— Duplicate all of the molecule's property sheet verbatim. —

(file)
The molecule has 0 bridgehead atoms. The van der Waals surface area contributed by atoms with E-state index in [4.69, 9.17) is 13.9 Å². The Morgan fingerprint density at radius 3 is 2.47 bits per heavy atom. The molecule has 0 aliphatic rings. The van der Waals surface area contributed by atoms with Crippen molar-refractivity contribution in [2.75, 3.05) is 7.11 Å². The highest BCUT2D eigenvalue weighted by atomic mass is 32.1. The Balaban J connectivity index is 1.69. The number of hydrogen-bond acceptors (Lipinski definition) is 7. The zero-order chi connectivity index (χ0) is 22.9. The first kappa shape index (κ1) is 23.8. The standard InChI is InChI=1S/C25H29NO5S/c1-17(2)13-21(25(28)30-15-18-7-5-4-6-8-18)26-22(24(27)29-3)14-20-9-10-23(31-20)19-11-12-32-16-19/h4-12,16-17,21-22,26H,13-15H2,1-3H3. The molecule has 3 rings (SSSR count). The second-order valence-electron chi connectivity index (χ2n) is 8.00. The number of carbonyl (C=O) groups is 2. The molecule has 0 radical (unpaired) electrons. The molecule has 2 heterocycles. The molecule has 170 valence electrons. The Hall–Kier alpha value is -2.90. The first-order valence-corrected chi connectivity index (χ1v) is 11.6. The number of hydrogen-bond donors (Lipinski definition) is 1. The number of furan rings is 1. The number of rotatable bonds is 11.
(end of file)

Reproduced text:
The molecule has 0 bridgehead atoms. The van der Waals surface area contributed by atoms with E-state index in [4.69, 9.17) is 13.9 Å². The Morgan fingerprint density at radius 3 is 2.47 bits per heavy atom. The molecule has 0 aliphatic rings. The van der Waals surface area contributed by atoms with Crippen molar-refractivity contribution in [2.75, 3.05) is 7.11 Å². The highest BCUT2D eigenvalue weighted by atomic mass is 32.1. The Balaban J connectivity index is 1.69. The number of hydrogen-bond acceptors (Lipinski definition) is 7. The zero-order chi connectivity index (χ0) is 22.9. The first kappa shape index (κ1) is 23.8. The standard InChI is InChI=1S/C25H29NO5S/c1-17(2)13-21(25(28)30-15-18-7-5-4-6-8-18)26-22(24(27)29-3)14-20-9-10-23(31-20)19-11-12-32-16-19/h4-12,16-17,21-22,26H,13-15H2,1-3H3. The molecule has 3 rings (SSSR count). The second-order valence-electron chi connectivity index (χ2n) is 8.00. The number of carbonyl (C=O) groups is 2. The molecule has 0 radical (unpaired) electrons. The molecule has 2 heterocycles. The molecule has 170 valence electrons. The Hall–Kier alpha value is -2.90. The first-order valence-corrected chi connectivity index (χ1v) is 11.6. The number of hydrogen-bond donors (Lipinski definition) is 1. The number of furan rings is 1. The number of rotatable bonds is 11.